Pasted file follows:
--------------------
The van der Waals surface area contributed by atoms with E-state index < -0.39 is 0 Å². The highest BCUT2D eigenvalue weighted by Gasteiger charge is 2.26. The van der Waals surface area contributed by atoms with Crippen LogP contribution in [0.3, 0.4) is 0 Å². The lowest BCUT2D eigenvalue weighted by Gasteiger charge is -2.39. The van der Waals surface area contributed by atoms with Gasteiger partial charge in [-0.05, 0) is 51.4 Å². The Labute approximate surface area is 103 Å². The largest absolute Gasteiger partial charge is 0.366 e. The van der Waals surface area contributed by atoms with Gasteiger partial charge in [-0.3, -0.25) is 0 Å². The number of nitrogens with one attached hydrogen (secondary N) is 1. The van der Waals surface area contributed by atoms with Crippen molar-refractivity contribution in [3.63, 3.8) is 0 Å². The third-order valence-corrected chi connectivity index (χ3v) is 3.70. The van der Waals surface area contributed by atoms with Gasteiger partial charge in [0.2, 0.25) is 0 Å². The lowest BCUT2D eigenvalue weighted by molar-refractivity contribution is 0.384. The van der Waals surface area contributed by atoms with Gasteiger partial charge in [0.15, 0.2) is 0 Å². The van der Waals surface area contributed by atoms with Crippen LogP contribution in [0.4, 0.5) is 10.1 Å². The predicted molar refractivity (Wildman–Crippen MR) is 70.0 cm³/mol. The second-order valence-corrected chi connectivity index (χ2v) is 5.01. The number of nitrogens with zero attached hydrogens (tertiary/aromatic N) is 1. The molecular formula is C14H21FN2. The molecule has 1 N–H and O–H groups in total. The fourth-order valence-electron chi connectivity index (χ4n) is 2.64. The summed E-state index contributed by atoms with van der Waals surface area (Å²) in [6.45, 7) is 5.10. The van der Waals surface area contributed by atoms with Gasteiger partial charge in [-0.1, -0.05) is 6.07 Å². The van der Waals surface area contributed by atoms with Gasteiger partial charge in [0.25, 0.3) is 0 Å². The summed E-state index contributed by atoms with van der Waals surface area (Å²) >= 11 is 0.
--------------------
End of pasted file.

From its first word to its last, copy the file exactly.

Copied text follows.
The van der Waals surface area contributed by atoms with E-state index < -0.39 is 0 Å². The highest BCUT2D eigenvalue weighted by Gasteiger charge is 2.26. The van der Waals surface area contributed by atoms with Crippen LogP contribution in [0.3, 0.4) is 0 Å². The lowest BCUT2D eigenvalue weighted by Gasteiger charge is -2.39. The van der Waals surface area contributed by atoms with Gasteiger partial charge in [-0.05, 0) is 51.4 Å². The Labute approximate surface area is 103 Å². The largest absolute Gasteiger partial charge is 0.366 e. The van der Waals surface area contributed by atoms with Gasteiger partial charge in [-0.3, -0.25) is 0 Å². The number of nitrogens with one attached hydrogen (secondary N) is 1. The van der Waals surface area contributed by atoms with Crippen molar-refractivity contribution in [3.63, 3.8) is 0 Å². The third-order valence-corrected chi connectivity index (χ3v) is 3.70. The van der Waals surface area contributed by atoms with Gasteiger partial charge in [0.2, 0.25) is 0 Å². The lowest BCUT2D eigenvalue weighted by molar-refractivity contribution is 0.384. The van der Waals surface area contributed by atoms with Gasteiger partial charge in [0.15, 0.2) is 0 Å². The van der Waals surface area contributed by atoms with Crippen LogP contribution in [0.4, 0.5) is 10.1 Å². The predicted molar refractivity (Wildman–Crippen MR) is 70.0 cm³/mol. The second-order valence-corrected chi connectivity index (χ2v) is 5.01. The number of nitrogens with zero attached hydrogens (tertiary/aromatic N) is 1. The molecular formula is C14H21FN2. The molecule has 1 N–H and O–H groups in total. The fourth-order valence-electron chi connectivity index (χ4n) is 2.64. The summed E-state index contributed by atoms with van der Waals surface area (Å²) in [6.45, 7) is 5.10. The van der Waals surface area contributed by atoms with Gasteiger partial charge in [-0.1, -0.05) is 6.07 Å². The van der Waals surface area contributed by atoms with Gasteiger partial charge in [0.25, 0.3) is 0 Å². The summed E-state index contributed by atoms with van der Waals surface area (Å²) >= 11 is 0.